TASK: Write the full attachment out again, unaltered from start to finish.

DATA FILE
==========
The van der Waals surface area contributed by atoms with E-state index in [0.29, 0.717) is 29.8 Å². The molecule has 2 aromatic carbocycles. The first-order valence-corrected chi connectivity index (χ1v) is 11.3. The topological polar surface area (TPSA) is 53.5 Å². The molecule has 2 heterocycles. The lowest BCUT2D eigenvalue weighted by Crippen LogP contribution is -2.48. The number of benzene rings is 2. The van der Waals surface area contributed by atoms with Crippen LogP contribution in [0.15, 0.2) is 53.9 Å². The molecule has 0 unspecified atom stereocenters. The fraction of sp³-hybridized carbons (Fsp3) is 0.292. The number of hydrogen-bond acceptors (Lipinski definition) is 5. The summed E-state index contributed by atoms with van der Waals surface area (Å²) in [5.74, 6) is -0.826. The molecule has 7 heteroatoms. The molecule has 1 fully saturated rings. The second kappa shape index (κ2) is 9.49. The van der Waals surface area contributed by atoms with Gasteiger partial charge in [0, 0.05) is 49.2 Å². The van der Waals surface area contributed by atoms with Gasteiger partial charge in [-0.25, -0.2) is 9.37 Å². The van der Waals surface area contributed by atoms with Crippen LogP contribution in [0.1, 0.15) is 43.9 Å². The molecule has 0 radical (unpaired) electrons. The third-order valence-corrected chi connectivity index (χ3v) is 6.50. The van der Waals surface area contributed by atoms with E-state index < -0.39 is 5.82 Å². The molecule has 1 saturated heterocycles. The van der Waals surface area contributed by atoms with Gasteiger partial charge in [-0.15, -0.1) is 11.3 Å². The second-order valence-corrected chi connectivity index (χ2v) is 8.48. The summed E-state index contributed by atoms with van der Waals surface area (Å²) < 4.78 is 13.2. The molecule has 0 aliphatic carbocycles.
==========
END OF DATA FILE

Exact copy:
The van der Waals surface area contributed by atoms with E-state index in [0.29, 0.717) is 29.8 Å². The molecule has 2 aromatic carbocycles. The first-order valence-corrected chi connectivity index (χ1v) is 11.3. The topological polar surface area (TPSA) is 53.5 Å². The molecule has 2 heterocycles. The lowest BCUT2D eigenvalue weighted by Crippen LogP contribution is -2.48. The number of benzene rings is 2. The van der Waals surface area contributed by atoms with Crippen LogP contribution in [0.15, 0.2) is 53.9 Å². The molecule has 0 unspecified atom stereocenters. The fraction of sp³-hybridized carbons (Fsp3) is 0.292. The number of hydrogen-bond acceptors (Lipinski definition) is 5. The summed E-state index contributed by atoms with van der Waals surface area (Å²) in [5.74, 6) is -0.826. The molecule has 7 heteroatoms. The molecule has 1 fully saturated rings. The second kappa shape index (κ2) is 9.49. The van der Waals surface area contributed by atoms with Gasteiger partial charge in [0, 0.05) is 49.2 Å². The van der Waals surface area contributed by atoms with Gasteiger partial charge in [-0.25, -0.2) is 9.37 Å². The van der Waals surface area contributed by atoms with Crippen LogP contribution in [0.1, 0.15) is 43.9 Å². The molecule has 0 radical (unpaired) electrons. The third-order valence-corrected chi connectivity index (χ3v) is 6.50. The van der Waals surface area contributed by atoms with E-state index < -0.39 is 5.82 Å². The molecule has 1 saturated heterocycles. The van der Waals surface area contributed by atoms with Gasteiger partial charge in [-0.15, -0.1) is 11.3 Å². The second-order valence-corrected chi connectivity index (χ2v) is 8.48. The summed E-state index contributed by atoms with van der Waals surface area (Å²) < 4.78 is 13.2. The molecule has 0 aliphatic carbocycles.